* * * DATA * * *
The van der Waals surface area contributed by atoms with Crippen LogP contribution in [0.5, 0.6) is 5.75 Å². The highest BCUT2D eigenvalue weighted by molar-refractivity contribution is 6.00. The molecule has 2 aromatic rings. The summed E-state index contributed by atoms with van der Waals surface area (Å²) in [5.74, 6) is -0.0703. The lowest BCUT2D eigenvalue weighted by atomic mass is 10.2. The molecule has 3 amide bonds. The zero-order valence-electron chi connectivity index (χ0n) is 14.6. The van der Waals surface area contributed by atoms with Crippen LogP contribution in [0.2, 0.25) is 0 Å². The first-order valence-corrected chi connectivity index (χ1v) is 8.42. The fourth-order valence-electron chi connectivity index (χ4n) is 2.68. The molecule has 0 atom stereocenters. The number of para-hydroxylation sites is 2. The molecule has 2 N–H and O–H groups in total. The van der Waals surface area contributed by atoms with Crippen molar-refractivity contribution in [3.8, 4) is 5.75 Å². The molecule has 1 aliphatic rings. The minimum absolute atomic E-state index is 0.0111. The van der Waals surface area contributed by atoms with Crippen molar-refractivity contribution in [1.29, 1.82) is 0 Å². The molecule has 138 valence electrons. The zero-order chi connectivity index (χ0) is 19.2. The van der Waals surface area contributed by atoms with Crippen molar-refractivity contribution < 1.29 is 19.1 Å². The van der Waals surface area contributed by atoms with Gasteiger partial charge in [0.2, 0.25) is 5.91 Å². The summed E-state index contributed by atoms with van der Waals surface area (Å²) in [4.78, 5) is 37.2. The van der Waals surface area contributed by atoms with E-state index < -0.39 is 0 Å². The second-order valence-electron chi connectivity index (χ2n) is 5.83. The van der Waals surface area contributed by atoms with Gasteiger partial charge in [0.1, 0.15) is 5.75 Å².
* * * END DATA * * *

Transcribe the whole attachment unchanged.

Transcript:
The van der Waals surface area contributed by atoms with Crippen LogP contribution in [0.5, 0.6) is 5.75 Å². The highest BCUT2D eigenvalue weighted by molar-refractivity contribution is 6.00. The molecule has 2 aromatic rings. The summed E-state index contributed by atoms with van der Waals surface area (Å²) in [5.74, 6) is -0.0703. The lowest BCUT2D eigenvalue weighted by atomic mass is 10.2. The molecule has 3 amide bonds. The zero-order valence-electron chi connectivity index (χ0n) is 14.6. The van der Waals surface area contributed by atoms with Crippen LogP contribution in [0.2, 0.25) is 0 Å². The first-order valence-corrected chi connectivity index (χ1v) is 8.42. The fourth-order valence-electron chi connectivity index (χ4n) is 2.68. The molecule has 0 atom stereocenters. The number of para-hydroxylation sites is 2. The molecule has 2 N–H and O–H groups in total. The van der Waals surface area contributed by atoms with Crippen molar-refractivity contribution in [3.8, 4) is 5.75 Å². The molecule has 1 aliphatic rings. The minimum absolute atomic E-state index is 0.0111. The van der Waals surface area contributed by atoms with Crippen molar-refractivity contribution in [1.29, 1.82) is 0 Å². The molecule has 138 valence electrons. The zero-order chi connectivity index (χ0) is 19.2. The van der Waals surface area contributed by atoms with Crippen molar-refractivity contribution < 1.29 is 19.1 Å². The van der Waals surface area contributed by atoms with Gasteiger partial charge in [0.2, 0.25) is 5.91 Å². The summed E-state index contributed by atoms with van der Waals surface area (Å²) in [4.78, 5) is 37.2. The van der Waals surface area contributed by atoms with E-state index < -0.39 is 0 Å². The second-order valence-electron chi connectivity index (χ2n) is 5.83. The van der Waals surface area contributed by atoms with Gasteiger partial charge in [0.1, 0.15) is 5.75 Å².